Things are falling apart. Actual things: my wardrobe, my bicycle, my immune system, the plumbing. I know that entropy is inevitable, but when it occurs at this rate even I can see that something in my life is off-kilter.
It would be interesting if I could set up a poll here, Shelayna-style, to gather advice and commentary. I could ask questions like:
1) Is it too much to ask of one's bike (and oneself) to commute from Culver City to Brentwood to Santa Monica to Brentwood to Westwood to Culver City again in a day? With some running around after children in a park too? Don't farmers and hunters in many cultures demand far more of their bodies than this daily?
2) Is it more responsible, as a divorced mother, to try and maintain two separate lives (dating and children) or to try and integrate one's family into all that one does?
3) How many of you actually sit down and eat three meals a day?
4) At what temperature does it become necessary to have indoor heating?
5) Is a bathroom sink really necessary? I mean, can't you just use the bathtub faucet that's right there?
and so on. When I am exhausted---physically, mentally, and immunologically---I tend to lose my sense of perspective and cannot tell if the behaviors I am engaging in are whacko or not.
And when things fall apart, I tend to get wistful for Lives Not Lived. You know---what would have happened if I had married X and become a midwife? kinds of things. NOOOOOOOOT good. Or to get really maudlin about the kind of childhood I provide for my kids and start thinking of all the ways it could be better. Unattainable ways. Like, for instance, if I had married X and become a midwife and we lived in a cabin in the mountains and my children wore beautiful handmade linen clothes and milked goats when they were thirsty and scrambled up butternut trees to gather nuts when they were hungry. Like that.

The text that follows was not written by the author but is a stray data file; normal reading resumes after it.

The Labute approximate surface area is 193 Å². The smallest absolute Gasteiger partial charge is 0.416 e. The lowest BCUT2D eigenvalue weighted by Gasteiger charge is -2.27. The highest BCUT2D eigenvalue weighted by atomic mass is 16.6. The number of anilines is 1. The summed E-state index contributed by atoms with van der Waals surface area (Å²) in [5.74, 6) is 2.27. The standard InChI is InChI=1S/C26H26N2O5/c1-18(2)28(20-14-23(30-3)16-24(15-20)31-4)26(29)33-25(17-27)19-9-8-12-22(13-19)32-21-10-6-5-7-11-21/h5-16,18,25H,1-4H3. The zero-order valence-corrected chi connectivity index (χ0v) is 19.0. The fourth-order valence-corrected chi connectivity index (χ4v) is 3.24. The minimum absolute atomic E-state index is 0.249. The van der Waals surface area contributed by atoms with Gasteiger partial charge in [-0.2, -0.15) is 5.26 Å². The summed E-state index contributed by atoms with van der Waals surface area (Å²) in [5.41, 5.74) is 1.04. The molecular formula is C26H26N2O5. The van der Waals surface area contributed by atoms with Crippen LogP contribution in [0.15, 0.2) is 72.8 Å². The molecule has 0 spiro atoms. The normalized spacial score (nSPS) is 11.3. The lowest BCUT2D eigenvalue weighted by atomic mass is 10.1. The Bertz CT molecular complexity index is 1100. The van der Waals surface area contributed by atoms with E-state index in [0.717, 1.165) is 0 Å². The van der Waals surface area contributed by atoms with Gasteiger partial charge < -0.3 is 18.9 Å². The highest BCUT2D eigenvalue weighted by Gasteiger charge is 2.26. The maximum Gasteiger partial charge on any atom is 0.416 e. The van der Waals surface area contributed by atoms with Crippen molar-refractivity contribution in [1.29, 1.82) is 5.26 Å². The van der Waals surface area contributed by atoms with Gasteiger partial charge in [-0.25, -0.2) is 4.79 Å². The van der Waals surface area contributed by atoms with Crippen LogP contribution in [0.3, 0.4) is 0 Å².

But I know better. I know that all of this surface stuff is as changeable as the temperature. I know what needs to happen: sleeping enough. Eating well. Meditating and being grateful, mindful, and calm. When the center is taken care of, everything else falls into place.
Everything I have learned, through the years of self-cultivation and meditation and talking to smart people and reading up on psychology, tells me that energy spent wishing and worrying is not just wasted, it's actually harmful. That it drains us of our joy, our energy, and our health.
So, onward. I'll do the foolproof fix-it tonight: a milk-and-honey facial (2 Tbsp. honey, 2 Tbsp. whole wheat flour, 2 Tbsp. milk mixed together and smoothed on the face for 10 minutes, then rinsed off with lukewarm water and followed by a splash of rosemary tea) followed by a candlelit yoga session and a half-hour of writing. Before I sleep I will consider my extraordinary luck in knowing the people I know, having the children I have, living in this incredible place I live. And tomorrow I'll call the plumber.